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The Economic Impact of Conversion Therapy Harms in the US


On this episode of Managed Care Cast, Anna Forsythe, PharmD, MSc, MBA, vice president of value and access at Cytel, explains the monetary and humanistic costs of conversion therapy among LGBTQ+ populations in the United States.

Sexual orientation and gender identity change efforts (SOGICE), more commonly known as conversion therapy, is a discredited practice opposed by a number of medical, mental health, and human rights organizations, including the American Academy of Pediatrics and the American Academy of Child and Adolescent Psychiatry.

Yet annually, the practice’s harms lead to estimated direct and indirect costs of $9.23 billion in the United States, according to a new study published in JAMA Pediatrics.

SOGICE can take the form of individual or group psychotherapy, inpatient treatment, or administration by religious leaders, while many individuals undergo multiple modalities, typically as youths. The practice relies on the false belief that being LGBTQ+ is pathologic, and its enforcers promote sexual and gender identity rejection often to the mental health detriment of recipients.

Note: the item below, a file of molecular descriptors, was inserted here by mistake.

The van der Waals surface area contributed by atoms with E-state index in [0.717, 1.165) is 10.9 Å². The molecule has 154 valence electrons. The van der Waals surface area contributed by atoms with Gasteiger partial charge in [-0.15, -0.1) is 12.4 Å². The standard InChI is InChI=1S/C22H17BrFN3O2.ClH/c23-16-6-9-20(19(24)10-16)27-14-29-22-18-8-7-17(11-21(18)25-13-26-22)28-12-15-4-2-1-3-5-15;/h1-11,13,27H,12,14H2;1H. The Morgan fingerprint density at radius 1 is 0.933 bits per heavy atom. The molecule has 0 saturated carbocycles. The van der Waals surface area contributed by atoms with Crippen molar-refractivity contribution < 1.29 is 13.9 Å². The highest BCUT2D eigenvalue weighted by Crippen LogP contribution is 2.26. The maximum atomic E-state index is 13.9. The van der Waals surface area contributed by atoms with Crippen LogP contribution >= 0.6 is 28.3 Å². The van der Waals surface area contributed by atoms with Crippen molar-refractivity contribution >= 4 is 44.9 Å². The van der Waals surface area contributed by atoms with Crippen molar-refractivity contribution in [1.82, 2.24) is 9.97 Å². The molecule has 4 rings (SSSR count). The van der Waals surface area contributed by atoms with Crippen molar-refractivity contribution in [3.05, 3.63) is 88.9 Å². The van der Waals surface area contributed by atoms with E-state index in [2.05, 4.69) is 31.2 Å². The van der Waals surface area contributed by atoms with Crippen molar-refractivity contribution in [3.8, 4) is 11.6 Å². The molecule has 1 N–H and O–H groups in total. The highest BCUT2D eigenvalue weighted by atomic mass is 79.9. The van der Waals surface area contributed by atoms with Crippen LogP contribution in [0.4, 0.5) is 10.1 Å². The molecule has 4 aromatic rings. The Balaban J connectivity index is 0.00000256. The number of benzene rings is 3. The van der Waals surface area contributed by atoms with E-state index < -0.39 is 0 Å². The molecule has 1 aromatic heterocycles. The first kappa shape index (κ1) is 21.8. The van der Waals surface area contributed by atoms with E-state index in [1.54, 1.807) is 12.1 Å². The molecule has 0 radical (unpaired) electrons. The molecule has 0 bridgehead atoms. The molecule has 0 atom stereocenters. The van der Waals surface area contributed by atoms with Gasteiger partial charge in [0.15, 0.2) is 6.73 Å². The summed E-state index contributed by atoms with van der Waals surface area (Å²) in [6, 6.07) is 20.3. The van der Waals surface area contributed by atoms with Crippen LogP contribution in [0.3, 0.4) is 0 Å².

Currently, 25 states; Washington, DC; and Puerto Rico all have bans in place prohibiting SOGICE for minors. However, unlicensed individuals, like religious practitioners, are not regulated, and all states allow the practice in adults.

As part of the analysis, researchers also investigated the economic and humanistic outcomes of affirmative therapy. Essentially the opposite of SOGICE, affirmative therapy is defined as “psychotherapy validating the positive expression of sexual and gender identities and recognizing the association of macrolevel forces, such as heterosexism and homophobia, with well-being.”

The systematic literature review and economic evaluation was carried out by Cytel, a clinical trial company, and The Trevor Project, a nonprofit dedicated to suicide prevention among LGBTQ+ youths.

On this episode of Managed Care Cast, we speak with lead study author Anna Forsythe, PharmD, MSc, MBA, vice president of value and access at Cytel.

Listen above or through one of these podcast services:


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